A New ANSD Study…

We were lucky enough to have been contacted recently by Hannah Cooper of University College London regarding a study she is beginning into children and young people with ANSD. I’d love to think we could help in some way by reaching out to families who would be interested in helping to change the future for families with this difficult diagnosis. Hannah’s intro is below and I have attached (at the bottom) an advertisement for the study. Do let us know if you would like to help or, alternatively, please do reach out to Hannah directly.

“I am a paediatric audiologist with 9 years experience in the NHS. A large part of my job has been testing babies referred from the Newborn Hearing Screening Programme. I went to families’ homes and spent several hours testing babies whilst they slept, and then explaining the results and making a plan with families. Lots of babies I saw turned out to have normal hearing or a temporary hearing loss caused by glue ear. I enjoyed seeing the relief and joy that there was not a permanent hearing problem. But I also got a lot of satisfaction from helping the families of children diagnosed with a permanent hearing loss. I felt that I could offer hope and empowerment, that their baby would be able to achieve his or her full potential with early intervention and not be stifled in their progress, as was common before the introduction of the screening programme.

 But then I encountered ANSD. Anyone can have ANSD but babies identified with it through the Newborn Hearing Screening Programme will have spent time in the special care baby unit, and sometimes they will have been very ill for an extended period of time. Diagnostic hearing testing often happens just after babies are discharged from hospital. I imagine there is a certain amount of relief when taking a baby home after a difficult start. So when telling families of babies who had often been through so much already, that their hearing test results showed ANSD, I felt useless. It was difficult to convey anything other than uncertainty and, although I tried my best to give hope, I didn’t want that hope to be false or my advice to be unrealistic.

I tried to find out as much as I could about ANSD. The evidence is confusing and, although it has increased quite a lot over the last few years, it is still not clear how to best help babies diagnosed with ANSD. So I decided I wanted to do some research myself to try to improve the options available to families. I found that there was very limited imaging data on ANSD and new techniques in MRI had shown promise in a variety of different conditions. I am now a PhD student at the UCL Institute of Child Health and Great Ormond Street Hospital. My project is currently for older children and young people with ANSD, and I hope it may be extended to younger children in the future.  The aim is for ANSD to be better understood so that children will eventually have access to early and appropriate treatment in order that they too are able to achieve their full potential.

 Please do get in touch with me if you would like to know more about the study or if you are interested in taking part.

 Hannah Cooper

PhD student

NIHR/CSO Healthcare Science Doctoral Research Fellow

 Imaging & Biophysics Unit

UCL Institute of Child Health

30 Guilford Street  



 020 7905 2300


ANSD advert

Both Ends Of The Spectrum….

There are some days when it all goes well. There are some when it all goes badly. I can pretty much live with both of these; my emotions can handle extremes pretty well.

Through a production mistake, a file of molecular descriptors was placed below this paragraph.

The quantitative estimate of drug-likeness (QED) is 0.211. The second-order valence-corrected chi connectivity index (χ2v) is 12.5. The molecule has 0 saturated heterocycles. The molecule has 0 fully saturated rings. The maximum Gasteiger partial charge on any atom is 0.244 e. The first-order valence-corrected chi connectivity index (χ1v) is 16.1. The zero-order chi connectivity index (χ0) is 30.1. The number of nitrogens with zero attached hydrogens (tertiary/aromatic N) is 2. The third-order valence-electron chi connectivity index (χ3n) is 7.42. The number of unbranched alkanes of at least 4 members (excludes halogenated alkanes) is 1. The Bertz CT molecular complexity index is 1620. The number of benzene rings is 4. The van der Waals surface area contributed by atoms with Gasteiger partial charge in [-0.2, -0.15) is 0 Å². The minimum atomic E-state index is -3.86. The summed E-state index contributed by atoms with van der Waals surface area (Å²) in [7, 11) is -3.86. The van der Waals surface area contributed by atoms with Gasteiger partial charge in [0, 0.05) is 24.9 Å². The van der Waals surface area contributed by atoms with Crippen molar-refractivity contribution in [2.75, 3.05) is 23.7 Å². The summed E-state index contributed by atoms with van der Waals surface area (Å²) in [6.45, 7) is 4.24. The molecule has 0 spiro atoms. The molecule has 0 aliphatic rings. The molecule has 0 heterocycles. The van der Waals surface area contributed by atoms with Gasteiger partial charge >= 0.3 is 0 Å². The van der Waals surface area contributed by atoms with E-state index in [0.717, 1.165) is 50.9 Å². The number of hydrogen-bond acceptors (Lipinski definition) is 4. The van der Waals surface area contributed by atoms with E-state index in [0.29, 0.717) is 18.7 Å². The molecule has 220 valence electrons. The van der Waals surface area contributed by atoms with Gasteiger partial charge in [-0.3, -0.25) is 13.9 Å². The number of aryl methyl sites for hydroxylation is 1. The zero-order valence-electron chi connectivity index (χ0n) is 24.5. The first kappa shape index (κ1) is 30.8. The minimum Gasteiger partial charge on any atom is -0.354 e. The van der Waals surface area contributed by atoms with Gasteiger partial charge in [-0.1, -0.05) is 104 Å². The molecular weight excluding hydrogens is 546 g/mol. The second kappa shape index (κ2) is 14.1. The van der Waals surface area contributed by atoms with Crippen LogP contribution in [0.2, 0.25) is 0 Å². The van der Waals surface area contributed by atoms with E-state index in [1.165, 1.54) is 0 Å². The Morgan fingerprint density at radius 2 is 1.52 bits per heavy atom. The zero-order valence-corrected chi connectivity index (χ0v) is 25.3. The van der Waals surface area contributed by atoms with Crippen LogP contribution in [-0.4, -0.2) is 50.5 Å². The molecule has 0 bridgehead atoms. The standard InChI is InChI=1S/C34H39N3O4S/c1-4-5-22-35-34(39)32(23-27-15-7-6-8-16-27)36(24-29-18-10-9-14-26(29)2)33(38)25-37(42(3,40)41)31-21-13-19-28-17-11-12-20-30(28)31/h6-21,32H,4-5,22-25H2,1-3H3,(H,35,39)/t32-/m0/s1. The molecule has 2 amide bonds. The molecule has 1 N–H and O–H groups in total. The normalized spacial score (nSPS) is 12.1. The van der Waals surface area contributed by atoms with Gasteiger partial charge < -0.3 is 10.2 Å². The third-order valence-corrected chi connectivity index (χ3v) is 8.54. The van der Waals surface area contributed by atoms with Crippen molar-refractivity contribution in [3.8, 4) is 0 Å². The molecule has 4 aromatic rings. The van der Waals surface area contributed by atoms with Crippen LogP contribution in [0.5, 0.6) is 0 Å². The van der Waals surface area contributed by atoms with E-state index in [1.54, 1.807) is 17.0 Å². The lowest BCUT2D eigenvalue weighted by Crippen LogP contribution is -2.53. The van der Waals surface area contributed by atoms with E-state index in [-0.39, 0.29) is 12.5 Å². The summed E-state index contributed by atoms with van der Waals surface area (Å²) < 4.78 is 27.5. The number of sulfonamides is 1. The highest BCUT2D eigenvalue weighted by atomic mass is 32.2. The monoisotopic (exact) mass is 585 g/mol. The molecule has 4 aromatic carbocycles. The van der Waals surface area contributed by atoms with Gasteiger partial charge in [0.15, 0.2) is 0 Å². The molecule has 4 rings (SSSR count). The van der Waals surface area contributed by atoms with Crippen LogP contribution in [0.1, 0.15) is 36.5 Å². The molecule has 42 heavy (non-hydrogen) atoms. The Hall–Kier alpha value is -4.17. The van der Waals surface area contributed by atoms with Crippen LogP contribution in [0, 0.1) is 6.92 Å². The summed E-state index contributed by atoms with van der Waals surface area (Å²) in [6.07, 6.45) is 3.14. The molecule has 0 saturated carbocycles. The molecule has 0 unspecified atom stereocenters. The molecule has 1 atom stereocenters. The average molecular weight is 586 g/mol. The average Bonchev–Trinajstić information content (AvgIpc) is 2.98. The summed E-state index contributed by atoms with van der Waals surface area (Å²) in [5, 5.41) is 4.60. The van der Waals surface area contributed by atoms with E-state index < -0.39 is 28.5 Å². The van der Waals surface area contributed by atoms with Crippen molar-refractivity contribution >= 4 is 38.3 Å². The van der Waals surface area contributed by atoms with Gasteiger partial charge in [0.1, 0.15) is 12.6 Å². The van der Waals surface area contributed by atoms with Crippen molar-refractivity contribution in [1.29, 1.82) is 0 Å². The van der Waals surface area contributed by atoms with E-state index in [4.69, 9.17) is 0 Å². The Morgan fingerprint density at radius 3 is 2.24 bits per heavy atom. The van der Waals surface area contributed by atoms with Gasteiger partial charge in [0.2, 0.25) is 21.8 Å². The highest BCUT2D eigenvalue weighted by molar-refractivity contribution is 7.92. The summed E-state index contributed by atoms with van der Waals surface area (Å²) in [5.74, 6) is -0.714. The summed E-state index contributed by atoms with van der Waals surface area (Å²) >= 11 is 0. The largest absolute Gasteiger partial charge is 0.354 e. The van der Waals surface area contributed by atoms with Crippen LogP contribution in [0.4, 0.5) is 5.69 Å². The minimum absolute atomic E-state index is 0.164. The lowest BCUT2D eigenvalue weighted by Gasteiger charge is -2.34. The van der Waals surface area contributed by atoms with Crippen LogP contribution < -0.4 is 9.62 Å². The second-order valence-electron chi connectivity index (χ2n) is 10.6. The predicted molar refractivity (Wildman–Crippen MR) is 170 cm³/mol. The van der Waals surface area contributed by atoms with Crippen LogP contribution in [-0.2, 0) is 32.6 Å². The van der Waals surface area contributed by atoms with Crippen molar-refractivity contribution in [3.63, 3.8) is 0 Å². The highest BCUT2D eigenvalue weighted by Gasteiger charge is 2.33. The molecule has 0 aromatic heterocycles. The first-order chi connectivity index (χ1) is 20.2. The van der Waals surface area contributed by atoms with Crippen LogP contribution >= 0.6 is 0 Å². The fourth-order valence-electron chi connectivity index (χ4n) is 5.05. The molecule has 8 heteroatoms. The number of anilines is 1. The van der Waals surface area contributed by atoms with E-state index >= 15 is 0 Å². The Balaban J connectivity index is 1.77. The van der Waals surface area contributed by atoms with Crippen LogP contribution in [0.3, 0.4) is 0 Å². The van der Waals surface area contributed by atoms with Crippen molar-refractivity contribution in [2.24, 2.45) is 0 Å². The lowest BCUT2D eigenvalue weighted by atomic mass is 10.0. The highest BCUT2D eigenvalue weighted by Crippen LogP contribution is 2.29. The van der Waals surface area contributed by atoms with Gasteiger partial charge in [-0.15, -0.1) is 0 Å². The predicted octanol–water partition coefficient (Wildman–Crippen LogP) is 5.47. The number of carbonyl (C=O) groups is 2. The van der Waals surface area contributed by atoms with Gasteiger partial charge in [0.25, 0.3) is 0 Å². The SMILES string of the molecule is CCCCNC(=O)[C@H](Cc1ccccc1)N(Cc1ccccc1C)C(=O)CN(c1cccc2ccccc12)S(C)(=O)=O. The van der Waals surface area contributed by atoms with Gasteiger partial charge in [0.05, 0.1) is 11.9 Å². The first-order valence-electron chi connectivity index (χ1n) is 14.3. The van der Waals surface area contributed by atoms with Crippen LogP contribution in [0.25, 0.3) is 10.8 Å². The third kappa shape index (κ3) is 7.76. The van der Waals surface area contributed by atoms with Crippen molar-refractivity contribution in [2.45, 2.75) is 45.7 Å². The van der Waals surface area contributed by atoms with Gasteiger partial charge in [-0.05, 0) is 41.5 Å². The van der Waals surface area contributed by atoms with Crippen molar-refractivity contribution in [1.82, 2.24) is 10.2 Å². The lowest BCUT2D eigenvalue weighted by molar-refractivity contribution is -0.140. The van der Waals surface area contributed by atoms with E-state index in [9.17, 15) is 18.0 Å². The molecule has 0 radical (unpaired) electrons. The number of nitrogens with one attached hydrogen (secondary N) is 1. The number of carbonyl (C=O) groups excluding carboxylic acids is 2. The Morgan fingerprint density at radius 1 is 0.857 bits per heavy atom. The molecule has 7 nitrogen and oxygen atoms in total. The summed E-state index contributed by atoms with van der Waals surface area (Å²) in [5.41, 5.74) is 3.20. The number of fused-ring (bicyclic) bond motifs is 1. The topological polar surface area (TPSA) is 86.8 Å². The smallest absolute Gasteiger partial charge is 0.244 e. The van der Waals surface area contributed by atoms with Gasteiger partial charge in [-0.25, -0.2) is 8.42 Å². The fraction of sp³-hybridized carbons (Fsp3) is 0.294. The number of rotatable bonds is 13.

What I really struggle with is when you have a day which is both phenomenal – and I mean mind-bendingly, awe-inspiringly brilliant – at the same time as being dreadful in a way you had never even considered.

I went to Alice’s Parents’ evening this evening. I’ve said it before on here – and there are parents of children out there like Alice who will know what I mean – but to hear her teachers saying how well she is doing – not well as a deaf child, but well as a thriving, cheeky, bright and intelligent child – just about finished me off. I know they read this blog and I hope they will forgive my bleary eyes. It was a wonderful thing to hear. Proof that all Alice’s battles and hard work had been worth it. Vindication, dare I say it, of our decision.

Alice is a star. She is remarkable. She has come so far and we are so proud of her. We couldn’t be happier.

But……..and there had to be a ‘But’……

Alice’s ‘new ear’: the implant she had fitted two years ago, has failed. Cochlear have had a well reported issue with a bad batch of N5 implants that let moisture in and then failed. It usually happens between six and 12 months so we thought we were clear……sadly not. Alice went along to George’s today to find out why her processor had been flicking on and off and why it wouldn’t connect at all in the past day. Now we know. Bugger.

So this means a new implant, a new surgery and more running to stand still. Bless our little girl.

Imagine just for one moment that someone switched one of your ears off. Imagine how difficult and disruptive that would be. Imagine now that your hearing wouldn’t be reeturned to the way you knew it for at least three months: 6 weeks until surgery, 4 weeks recovery before switch-on and then several more weeks adjustment as the brain re-learns. I can’t imagine how it must be for our littler Alice. As ever, when told she was having another surgery and a new ‘magic ear’, Alice just shrugged and asked if she could have a biscuit……

Surgery date will be confirmed tomorrow we are told. They couldn’t actually do her the same day as Oliver………could they? It has been floated out there as an option…..

Whatever the outcome, she is still our perfect little fighter. We are so proud of her and her achievements yet reminded, so cruely, about the fragility of her hearing. Would that she took some words of her own advice:


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